And the bigger difference is that you don't have to decrypt all the data. You only have to decrypt one password that gives you access to the rest. On another site, you decrypt the data and you have information about one user and one password. In this case, that one password means every password for that user on every site is now yours. Spend a year getting your one password and now they have 280 of your passwords.

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Hell, I will make it simple because everyone is still using the most complicated path. Social engineering. Send out a few hundred thousand phished emails and end up with someones LastPass account info. Account info that potentionally contains someones entire life. There is a reason phishing attacks are so popular and there is a reason one of the basic rules for security is never store your passwords in one place.

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Again, it has absolutely nothing to do with the password its generates and everything to do with all of those generated passwords are in one place. If you are so forgetful that you have to write down your passwords, you never put them all in one place ever. That logic is right there with putting it on your desk on a piece of paper. You are betting that nobody will ever get to it even though you have no way of knowing it except you've made it worse because its not just one password to one place, its every single password you have to your entire life.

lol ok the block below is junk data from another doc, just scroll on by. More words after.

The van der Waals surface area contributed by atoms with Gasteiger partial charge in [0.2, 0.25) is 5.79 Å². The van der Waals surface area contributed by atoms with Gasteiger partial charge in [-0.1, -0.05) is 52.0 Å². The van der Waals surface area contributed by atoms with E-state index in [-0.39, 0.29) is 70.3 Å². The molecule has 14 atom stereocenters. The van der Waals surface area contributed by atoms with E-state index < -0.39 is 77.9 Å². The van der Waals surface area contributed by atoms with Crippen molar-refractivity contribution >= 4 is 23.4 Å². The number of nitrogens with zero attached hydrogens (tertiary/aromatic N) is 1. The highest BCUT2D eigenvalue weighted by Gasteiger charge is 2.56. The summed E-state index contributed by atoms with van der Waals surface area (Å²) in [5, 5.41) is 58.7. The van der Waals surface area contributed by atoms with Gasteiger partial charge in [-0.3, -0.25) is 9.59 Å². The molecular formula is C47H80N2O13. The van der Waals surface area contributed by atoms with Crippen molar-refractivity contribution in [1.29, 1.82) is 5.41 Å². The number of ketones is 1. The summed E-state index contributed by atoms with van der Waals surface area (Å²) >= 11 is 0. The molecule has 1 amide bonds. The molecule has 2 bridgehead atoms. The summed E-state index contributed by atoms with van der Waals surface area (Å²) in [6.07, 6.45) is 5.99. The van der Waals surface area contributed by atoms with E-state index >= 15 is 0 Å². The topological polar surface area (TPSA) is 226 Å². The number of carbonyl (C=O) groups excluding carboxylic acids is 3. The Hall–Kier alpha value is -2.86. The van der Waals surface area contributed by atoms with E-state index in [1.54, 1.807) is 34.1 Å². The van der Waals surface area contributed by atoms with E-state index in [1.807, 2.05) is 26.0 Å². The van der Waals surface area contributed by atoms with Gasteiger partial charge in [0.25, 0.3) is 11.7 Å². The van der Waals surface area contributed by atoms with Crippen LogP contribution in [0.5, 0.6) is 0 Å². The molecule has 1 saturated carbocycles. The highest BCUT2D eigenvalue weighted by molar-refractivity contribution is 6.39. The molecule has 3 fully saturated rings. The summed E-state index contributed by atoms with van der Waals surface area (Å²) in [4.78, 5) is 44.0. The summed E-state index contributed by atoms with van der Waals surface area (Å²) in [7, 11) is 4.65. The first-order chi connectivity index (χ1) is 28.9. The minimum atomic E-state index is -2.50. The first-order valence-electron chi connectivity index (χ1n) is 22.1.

You seem to think that if you get the database than you get the passwords.... This is not correct. You will now need to crack every single hash in that database, and considering that hash derives from a complex password generated by LastPass the probability of you even cracking one person's password is so low that it basically amounts to zero.

 

For example, let's say my password from LastPass is: N*&nH839j879h&*N which hashed with a salt in the LastPass Database is say 2fd4e1c67a2d28fced849ee1bb76e7391b93eb12 when hashed with some random salt. Now, the way in which a cracker would go about finding this password is:

 

First they know the hash, since they have the database. They now need to figure out which string of characters generates that Hash (once they find that then they have your password, or a statistically unlikely variation that also generates that identical hash). They do this by first making some assumptions of your password and using that logic applied to brute forcing certain traditional formations of typical passwords. The problem here is nothing is typical, LastPass uses a weird non-human like password, so basically no assumptions can be made, they need to crack each ascii character in a size up to the max password size LastPass creates (I don't know what that it, let's assume it's 16).